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La Popular’s Salsa Bursts with Tangy Flavors (Though We Wouldn’t Call It ‘Mild’)

The salsa tomatillo verde from La PopularEXPAND
The salsa tomatillo verde from La Popular
Taylor Adams
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Being the time of year that it is, I recently got some black bean-Hatch chile tamales from La Popular Tamale House.

Full disclosure, I know Jesse Moreno, who helps run the business with his father, who started it about 30 years ago. I met Moreno when I did a story on the business about eight years ago, then he and I ended up on the city’s Park and Recreation Board together.

Despite that, he still makes me pay for tamales, which I’m completely fine with — they’re good. (These particular ones are more bean than chile, but still acceptable.)

But I’m not here to talk about my buddy’s tamales. Rather, I came to praise the addictive tomatillo salsa from La Popular.

I asked Moreno how they came up with this salsa initially, and it was right at the start of the business about 30 years ago, he says.

“We wanted to create a mild, tangy salsa that wasn’t too spicy,” he says.

Now wait a minute, friend. This salsa is not mild. It has a punch in the mouth with spice when you eat it.

“Every batch is going to vary just a little,” he said after I protested his “mild” comment.

And that's believable. The same thing happens with the curry from my favorite place: Real humans are making food fresh each time, and sometimes the peppers bring a different level of heat.

Thankfully when it is hot, it’s a brief heat, so you can eat as much as you want. (That’s also evident because half of a recent pint went missing one afternoon when it was left alone with my boyfriend.)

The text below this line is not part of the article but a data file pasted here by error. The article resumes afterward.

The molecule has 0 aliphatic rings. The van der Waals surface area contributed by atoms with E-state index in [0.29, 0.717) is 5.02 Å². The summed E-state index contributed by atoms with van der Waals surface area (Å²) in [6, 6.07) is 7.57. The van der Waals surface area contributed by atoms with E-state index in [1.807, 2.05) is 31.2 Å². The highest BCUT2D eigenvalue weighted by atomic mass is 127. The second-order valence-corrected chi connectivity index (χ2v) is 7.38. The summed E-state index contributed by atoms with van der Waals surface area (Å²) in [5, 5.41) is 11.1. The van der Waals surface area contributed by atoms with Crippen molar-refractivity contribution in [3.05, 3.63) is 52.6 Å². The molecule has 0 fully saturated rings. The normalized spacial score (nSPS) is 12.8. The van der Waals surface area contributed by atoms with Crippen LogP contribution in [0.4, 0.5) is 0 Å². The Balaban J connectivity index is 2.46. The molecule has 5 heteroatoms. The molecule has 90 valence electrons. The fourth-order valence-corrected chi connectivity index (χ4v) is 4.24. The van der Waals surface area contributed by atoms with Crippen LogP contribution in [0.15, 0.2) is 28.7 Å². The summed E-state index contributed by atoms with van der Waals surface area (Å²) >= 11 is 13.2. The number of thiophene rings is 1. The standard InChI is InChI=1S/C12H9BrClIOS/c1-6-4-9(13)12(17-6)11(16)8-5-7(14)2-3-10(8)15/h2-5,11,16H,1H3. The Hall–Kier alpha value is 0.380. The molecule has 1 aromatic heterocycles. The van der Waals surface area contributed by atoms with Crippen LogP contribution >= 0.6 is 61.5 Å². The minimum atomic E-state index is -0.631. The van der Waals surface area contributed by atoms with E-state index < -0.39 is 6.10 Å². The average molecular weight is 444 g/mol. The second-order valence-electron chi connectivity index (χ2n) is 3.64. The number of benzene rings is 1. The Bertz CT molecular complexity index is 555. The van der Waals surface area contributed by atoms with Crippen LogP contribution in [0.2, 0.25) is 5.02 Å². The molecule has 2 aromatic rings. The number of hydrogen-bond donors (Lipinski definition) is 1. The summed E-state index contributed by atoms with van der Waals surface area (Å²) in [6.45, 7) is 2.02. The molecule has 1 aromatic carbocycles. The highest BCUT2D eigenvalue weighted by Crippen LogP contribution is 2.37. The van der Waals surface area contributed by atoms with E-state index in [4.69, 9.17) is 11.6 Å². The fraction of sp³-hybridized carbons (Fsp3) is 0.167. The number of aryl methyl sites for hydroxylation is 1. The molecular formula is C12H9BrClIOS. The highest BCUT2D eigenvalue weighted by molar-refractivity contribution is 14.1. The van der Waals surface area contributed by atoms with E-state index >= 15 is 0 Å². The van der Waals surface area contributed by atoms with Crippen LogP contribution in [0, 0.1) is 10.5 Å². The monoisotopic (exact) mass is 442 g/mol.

Moreno says the salsa has tomatillo, carrots, onion, jalapeño, chili de arbol, garlic and salt. The back of the jar also lists the evasive “spices,” probably ones that are causing my addiction.

This salsa is hot and bright, and it has a lightness to it that indicates it’s freshly made. I like it on tamales or chips, though I won’t lie and say I’ve never spooned it on its own.

Moreno and his dad, Jesse Moreno Sr., particularly like the tanginess of it.

Unfortunately, they make a limited amount each week and sell out quickly. They like to keep it fresh and whatnot.

La Popular now sells its food from a counter in La Ranchera Supermarket at North Fitzhugh Avenue and Bryan Street, the East Dallas intersection where there are plenty of worthy options for eating.

Each pint is $7, and, like Moreno says, made fresh on the regular.

La Popular Tamale House, 4823 Bryan St. (East Dallas). 214-824-7617. Open 7 a.m.-7 p.m. Tuesday-Saturday; 7 a.m.-2 p.m. Sunday; closed Monday.

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